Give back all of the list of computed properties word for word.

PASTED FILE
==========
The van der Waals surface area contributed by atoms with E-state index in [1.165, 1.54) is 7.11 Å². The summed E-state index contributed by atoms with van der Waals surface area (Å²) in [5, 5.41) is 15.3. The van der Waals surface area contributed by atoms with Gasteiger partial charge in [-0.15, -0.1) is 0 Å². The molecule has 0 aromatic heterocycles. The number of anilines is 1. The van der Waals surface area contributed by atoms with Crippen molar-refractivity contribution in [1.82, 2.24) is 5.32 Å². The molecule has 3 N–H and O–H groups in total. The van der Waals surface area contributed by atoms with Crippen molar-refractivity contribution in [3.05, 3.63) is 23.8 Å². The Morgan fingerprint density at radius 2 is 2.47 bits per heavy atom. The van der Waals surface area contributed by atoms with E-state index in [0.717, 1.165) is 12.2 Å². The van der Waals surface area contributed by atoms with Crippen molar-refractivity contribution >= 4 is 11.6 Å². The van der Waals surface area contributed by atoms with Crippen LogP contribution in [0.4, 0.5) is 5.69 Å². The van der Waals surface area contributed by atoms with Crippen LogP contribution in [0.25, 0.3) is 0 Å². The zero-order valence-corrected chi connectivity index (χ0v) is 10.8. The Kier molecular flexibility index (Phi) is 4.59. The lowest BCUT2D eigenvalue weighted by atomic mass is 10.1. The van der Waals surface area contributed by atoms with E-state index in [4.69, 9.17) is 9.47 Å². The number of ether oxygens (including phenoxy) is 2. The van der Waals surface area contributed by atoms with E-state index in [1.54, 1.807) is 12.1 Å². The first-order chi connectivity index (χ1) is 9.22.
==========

The van der Waals surface area contributed by atoms with E-state index in [1.165, 1.54) is 7.11 Å². The summed E-state index contributed by atoms with van der Waals surface area (Å²) in [5, 5.41) is 15.3. The van der Waals surface area contributed by atoms with Gasteiger partial charge in [-0.15, -0.1) is 0 Å². The molecule has 0 aromatic heterocycles. The number of anilines is 1. The van der Waals surface area contributed by atoms with Crippen molar-refractivity contribution in [1.82, 2.24) is 5.32 Å². The molecule has 3 N–H and O–H groups in total. The van der Waals surface area contributed by atoms with Crippen molar-refractivity contribution in [3.05, 3.63) is 23.8 Å². The Morgan fingerprint density at radius 2 is 2.47 bits per heavy atom. The van der Waals surface area contributed by atoms with E-state index in [0.717, 1.165) is 12.2 Å². The van der Waals surface area contributed by atoms with Crippen molar-refractivity contribution >= 4 is 11.6 Å². The van der Waals surface area contributed by atoms with Crippen LogP contribution in [0.4, 0.5) is 5.69 Å². The van der Waals surface area contributed by atoms with Crippen LogP contribution in [0.25, 0.3) is 0 Å². The zero-order valence-corrected chi connectivity index (χ0v) is 10.8. The Kier molecular flexibility index (Phi) is 4.59. The lowest BCUT2D eigenvalue weighted by atomic mass is 10.1. The van der Waals surface area contributed by atoms with E-state index in [4.69, 9.17) is 9.47 Å². The number of ether oxygens (including phenoxy) is 2. The van der Waals surface area contributed by atoms with E-state index in [1.54, 1.807) is 12.1 Å². The first-order chi connectivity index (χ1) is 9.22.